LANDE v. JURISICH.
Plaintiff appeals from the judgment in an action for declaratory relief. He sought a declaration that a specific part of a contract set up in his complaint is invalid and therefore not binding upon him; the trial court declared it to be valid. The facts are not in dispute. The answer admitted all of the complaint except some conclusions of law, the parties stipulated to the facts so admitted and the court made findings accordingly.
The material facts are as follows: On October 15, 1940, the plaintiff, to evidence a loan to him of $1,000 by defendant, made his promissory note to defendant for that sum, with ten per cent interest, payable in installments of $50 and interest on the 15th day of each month until paid. When this action was brought two of these installments were delinquent and the defendant had, pursuant to the terms of the note, declared the entire amount of the note immediately due and payable. At the time of execution of, and as security for, this note, plaintiff executed and delivered to defendant a paper headed “Assignment of and Lien Upon Wages and Other Compensation,” which described the note, assigned to defendant all wages theretofore earned by plaintiff under his employment with a named employer and authorized defendant to collect those wages. This paper contained the following provision, which is the subject of this action: “The undersigned hereby agrees to pay the lender, his successors and assigns, the amount of the promissory note aforesaid in installments as above set forth, upon the terms and conditions contained in said promissory note, from and out of the amount or amounts hereafter to be earned by the undersigned as wages, commissions and other compensation for services in the employ of the employer above named, and as security for such payment, the undersigned hereby grants unto the lender, his successors and assigns, a lien upon said wages, commissions and other compensation, which lien shall be enforceable by an appropriate action in a Court of Equity, but only after default in the making of the installments aforesaid or any thereof.” Plaintiff contends that so much of this provision as purports to grant to defendant a lien on plaintiff's unearned wages is void, whereas defendant claims it is valid and threatens to take legal proceedings against plaintiff and his employer to enforce the lien. We think plaintiff's contention must prevail.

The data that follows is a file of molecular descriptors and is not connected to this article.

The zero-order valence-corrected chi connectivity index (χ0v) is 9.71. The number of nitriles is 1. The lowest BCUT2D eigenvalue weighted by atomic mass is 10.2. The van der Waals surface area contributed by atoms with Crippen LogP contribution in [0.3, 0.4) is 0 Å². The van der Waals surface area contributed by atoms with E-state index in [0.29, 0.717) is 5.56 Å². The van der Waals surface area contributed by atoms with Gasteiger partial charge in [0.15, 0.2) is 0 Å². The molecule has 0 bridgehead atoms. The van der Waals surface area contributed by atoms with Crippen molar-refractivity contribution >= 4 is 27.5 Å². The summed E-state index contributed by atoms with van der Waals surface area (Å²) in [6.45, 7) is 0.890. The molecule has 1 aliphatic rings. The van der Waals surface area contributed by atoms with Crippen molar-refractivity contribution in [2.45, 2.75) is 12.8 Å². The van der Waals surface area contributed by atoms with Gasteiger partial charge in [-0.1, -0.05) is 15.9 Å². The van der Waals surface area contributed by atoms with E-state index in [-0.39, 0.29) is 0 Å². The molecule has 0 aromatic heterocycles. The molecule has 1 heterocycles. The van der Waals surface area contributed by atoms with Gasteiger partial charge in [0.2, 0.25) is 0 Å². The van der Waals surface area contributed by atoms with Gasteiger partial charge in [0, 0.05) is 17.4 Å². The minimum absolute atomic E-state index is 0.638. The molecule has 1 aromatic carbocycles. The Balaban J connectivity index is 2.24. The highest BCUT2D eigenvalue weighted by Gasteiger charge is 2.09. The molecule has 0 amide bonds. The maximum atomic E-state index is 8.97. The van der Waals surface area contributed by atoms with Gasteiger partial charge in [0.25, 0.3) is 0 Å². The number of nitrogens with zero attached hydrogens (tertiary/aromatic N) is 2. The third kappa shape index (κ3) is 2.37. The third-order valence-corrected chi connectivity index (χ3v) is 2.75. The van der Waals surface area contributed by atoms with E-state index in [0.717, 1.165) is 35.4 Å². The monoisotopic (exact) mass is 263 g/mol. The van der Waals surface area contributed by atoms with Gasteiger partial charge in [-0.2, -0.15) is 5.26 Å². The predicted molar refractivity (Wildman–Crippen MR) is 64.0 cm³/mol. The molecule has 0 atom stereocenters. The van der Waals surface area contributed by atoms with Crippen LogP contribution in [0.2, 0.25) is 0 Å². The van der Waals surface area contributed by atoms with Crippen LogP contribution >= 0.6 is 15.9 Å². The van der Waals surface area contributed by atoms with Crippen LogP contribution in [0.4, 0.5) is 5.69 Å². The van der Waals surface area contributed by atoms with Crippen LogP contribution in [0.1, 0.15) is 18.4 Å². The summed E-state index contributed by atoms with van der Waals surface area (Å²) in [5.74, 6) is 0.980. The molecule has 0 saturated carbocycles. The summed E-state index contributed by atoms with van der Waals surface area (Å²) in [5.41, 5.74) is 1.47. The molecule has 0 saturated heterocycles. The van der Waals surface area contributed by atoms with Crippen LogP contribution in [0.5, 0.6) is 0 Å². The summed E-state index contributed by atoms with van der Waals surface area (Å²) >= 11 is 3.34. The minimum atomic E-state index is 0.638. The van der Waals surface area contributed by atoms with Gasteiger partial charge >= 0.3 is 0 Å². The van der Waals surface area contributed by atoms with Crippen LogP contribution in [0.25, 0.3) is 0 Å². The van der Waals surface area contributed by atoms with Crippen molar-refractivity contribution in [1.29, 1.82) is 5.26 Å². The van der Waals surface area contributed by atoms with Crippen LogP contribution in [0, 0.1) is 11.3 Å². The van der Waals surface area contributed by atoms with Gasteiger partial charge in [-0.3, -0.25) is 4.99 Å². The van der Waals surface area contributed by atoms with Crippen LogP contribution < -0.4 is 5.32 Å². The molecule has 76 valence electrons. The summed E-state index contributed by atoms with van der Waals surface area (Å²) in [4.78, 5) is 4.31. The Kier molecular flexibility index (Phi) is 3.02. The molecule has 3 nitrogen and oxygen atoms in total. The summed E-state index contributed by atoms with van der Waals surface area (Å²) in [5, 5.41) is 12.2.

Defendant rests his claim of validity on section 2883 of the Civil Code, which provides: “An agreement may be made to create a lien upon property not yet acquired by the party agreeing to give the lien, or not yet in existence. In such case the lien agreed for attaches from the time when the party agreeing to give it acquires an interest in the thing, to the extent of such interest.” In the absence of any other applicable statutory provision, there seems no doubt that section 2883 would be applicable to the present case and that under it the agreement here in question would be valid. Cox v. Hughes, 1909, 10 Cal.App. 553, 102 P. 956; Walker v. Rich, 1926, 79 Cal.App. 139, 144, 249 P. 56.
But in 1913 the legislature enacted a statute regulating assignments of wages, adding it to the Civil Code as section 955 (Stats. 1913, p. 537). In 1937 this statute was removed from the Civil Code and placed in the Labor Code (Stats.1937, p. 202), and at the same time was divided into five sections numbered from 300 to 304 inclusive. In 1941 these five sections were again combined into one, as section 300 of the Labor Code, and somewhat amended. Stats. 1941, p. 1851. Ever since its first enactment this statute has contained a provision, always the same in substance, upon which plaintiff relies to show the invalidity of the contractual provision here in question. Since such invalidity depends only upon the statute in force when the contract was made, in 1940, we quote the provision as it then stood, being section 303 of the Labor Code: “No assignment of or order for, wages or salary is valid, except for the necessities of life, unless at the time of the making thereof, such wages or salary have been earned. No assignment of, or order for, wages or salary made for the necessities of life, is valid except to the person furnishing such necessities directly, and then only for the amount needed to furnish such necessities.” Defendant insists that the contract in question is not subject to this prohibition because it is not an assignment or order, but only “grants * * * a lien.”